Meanwhile, down in Atlanta, the Andrew J. Young Foundation  displays, with equal pride, a familiar white and blue corporate logo on its website. A foundation official told me that Chevron provided $550,000 in funding last year, making it a “sustaining sponsor” more generous than mere “sponsors” like Lockheed Martin, Delta Airlines, Honda, Wells Fargo, Bank of America, Georgia Power, AT&T and others similarly situated on the Fortune 500 list. In its 2011 IRS filing, Young’s charity reported administrative costs and expenses three times greater than its total gifts and grants; Chevron’s donation was clearly a major boost to its bottom line.

Not surprisingly, Young’s rambling but entertaining after-dinner talk stressed themes dear to the heart of his major donor. Young also reinforced the campaign messaging of Nate Bates, our leading local beneficiary of Big Oil’s extraordinary largesse. Bates is the 83-year old African-American Democrat running to replace McLaughlin, a two-term mayor he has long accused of being unfriendly to business. Bates and three city council candidates favored by Chevron have been aided by $3 million in oil industry PAC money, making their own local fundraising almost unnecessary. (For details, see:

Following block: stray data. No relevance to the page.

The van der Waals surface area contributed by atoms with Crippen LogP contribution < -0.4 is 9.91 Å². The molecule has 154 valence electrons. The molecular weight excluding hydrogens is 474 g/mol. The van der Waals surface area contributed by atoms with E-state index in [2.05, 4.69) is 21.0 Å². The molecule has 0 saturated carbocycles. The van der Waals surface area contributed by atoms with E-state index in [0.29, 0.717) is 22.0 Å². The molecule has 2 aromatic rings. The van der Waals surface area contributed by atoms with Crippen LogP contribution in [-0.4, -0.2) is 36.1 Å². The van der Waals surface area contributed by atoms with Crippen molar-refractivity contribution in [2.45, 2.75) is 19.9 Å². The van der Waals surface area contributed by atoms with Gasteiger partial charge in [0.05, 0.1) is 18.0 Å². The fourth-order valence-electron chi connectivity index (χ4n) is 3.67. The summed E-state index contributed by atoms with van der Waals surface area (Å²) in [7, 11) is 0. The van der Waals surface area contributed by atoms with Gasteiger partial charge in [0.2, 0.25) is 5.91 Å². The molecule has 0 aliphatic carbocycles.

In his campaign for mayor, longtime Richmond city councilor Butt has questioned the traditional mindset of colleagues like Bates, whose first priority has always been “to take care of Chevron and developers and the industrial community.” As Butt explained to The Chronicle’s Chip Johnson in August, this “was Richmond’s version of the trickle-down theory.” He argues instead that, “the reason businesses come to a city is not because the council kisses their ass. They’re looking for amenities and quality of life because that’s what their employees want….And that’s what I’ve tried to do—make Richmond a place where people want to live.”

But, like Nat Bates at Richmond candidate debates, Young touted the virtues of tax breaks and incentives to attract job-creating foreign capital. “If Asian economies want to grow, what better place to create a business, educate your children or invest your money than right here?” he asked his Richmond crowd. When he was mayor of Atlanta, he reported, would-be investors from Germany, Holland, Japan, and other countries were told that, if they had any problems setting up shop, they should call him personally. “You don’t have to worry about the city council or bureaucrats,” he assured them.

“We’re not going to be able to raise taxes. People are paying enough in taxes,” he asserted on Monday night. “You can’t do [economic development] with government money. It’s got to be private-public partnerships.”

Who’s Selling Us Out?

In recent years, Young’s own lucrative partnering with global business has sometimes tarnished his reputation as an esteemed elder in the African-American community. As Bruce Dixon, editor of the Black Agenda Report, noted last year, one of “Young’s first big clients was Nike…Amid mounting public outrage over labor practices in its global sweatshop empire, Young ‘toured’ some of Nike’s Asian factories and produced a glowing whitewash report depicting happy and contented Nike workers sitting on porches strumming guitars.”